Friday, December 14, 2007

FACTBOX: Immigration in the United States

Fri Dec 14, 2007 7:59am EST

(Reuters) - Three weeks before Iowa kicks off the state-by-state battle to choose the Republican and Democratic candidates for the November 2008 presidential election, politicians are walking a fine line between appeasing anti-immigration sentiment without turning off Hispanic voters.

Here are some facts on immigration in the United States.

* There were an estimated 34.2 million immigrants in the United States in 2004, according to the U.S. Census Bureau. Of these, 18.3 million came from Latin America, 8.7 million from Asia and 4.7 million from Europe.

* An estimated 11 million to 12 million undocumented immigrants live and work in the United States, roughly one in every 20 workers, according to a study by the Pew Hispanic Center based on government figures.

* Some 1.1 million people were arrested crossing the U.S.-Mexico border illegally in 2006, most of them from Mexico and Central America.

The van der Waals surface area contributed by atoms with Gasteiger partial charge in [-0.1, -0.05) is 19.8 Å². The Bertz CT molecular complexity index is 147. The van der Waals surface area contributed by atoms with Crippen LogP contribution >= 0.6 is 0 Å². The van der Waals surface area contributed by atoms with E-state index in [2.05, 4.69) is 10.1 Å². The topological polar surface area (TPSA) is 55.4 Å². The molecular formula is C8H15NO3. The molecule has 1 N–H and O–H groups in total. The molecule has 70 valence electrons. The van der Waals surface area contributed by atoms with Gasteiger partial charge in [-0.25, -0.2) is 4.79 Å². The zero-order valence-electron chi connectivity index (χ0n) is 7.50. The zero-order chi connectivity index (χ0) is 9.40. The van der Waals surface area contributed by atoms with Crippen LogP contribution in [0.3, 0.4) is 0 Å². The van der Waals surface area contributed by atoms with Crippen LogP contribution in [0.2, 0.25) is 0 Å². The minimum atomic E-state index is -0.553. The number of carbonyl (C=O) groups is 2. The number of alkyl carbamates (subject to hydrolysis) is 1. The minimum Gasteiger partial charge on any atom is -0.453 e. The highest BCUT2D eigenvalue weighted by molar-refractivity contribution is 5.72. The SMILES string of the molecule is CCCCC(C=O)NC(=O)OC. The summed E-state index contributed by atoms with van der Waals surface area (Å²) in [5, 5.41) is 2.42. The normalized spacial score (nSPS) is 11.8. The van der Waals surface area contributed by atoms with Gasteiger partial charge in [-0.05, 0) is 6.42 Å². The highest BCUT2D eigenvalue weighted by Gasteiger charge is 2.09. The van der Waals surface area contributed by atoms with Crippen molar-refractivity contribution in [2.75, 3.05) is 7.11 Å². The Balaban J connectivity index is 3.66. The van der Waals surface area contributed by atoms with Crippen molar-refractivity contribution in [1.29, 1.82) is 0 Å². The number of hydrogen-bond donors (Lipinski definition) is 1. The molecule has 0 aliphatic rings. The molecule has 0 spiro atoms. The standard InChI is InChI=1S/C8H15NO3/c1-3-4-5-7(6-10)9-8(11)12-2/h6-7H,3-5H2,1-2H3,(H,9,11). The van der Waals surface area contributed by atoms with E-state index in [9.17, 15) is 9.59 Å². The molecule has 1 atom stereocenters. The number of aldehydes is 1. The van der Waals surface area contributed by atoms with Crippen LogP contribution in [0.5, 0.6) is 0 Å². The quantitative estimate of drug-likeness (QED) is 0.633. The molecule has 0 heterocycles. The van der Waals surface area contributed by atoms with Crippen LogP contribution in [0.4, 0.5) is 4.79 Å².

* In 2006, President George W. Bush proposed an overhaul of U.S. immigration laws, offering a path to citizenship for many undocumented immigrants, together with a guest worker program, and tougher border and workplace enforcement.

* The legislation was opposed by Republicans in the House of Representatives who backed a tougher security program but were against any effort to grant citizenship rights to illegal immigrants.

(To read more about the U.S. political campaign, visit Reuters "Tales from the Trail: 2008" online at blogs.reuters.com/category/events/trail08/)

(Writing by Tim Gaynor and Paul Grant)

© Reuters 2007. All rights reserved.

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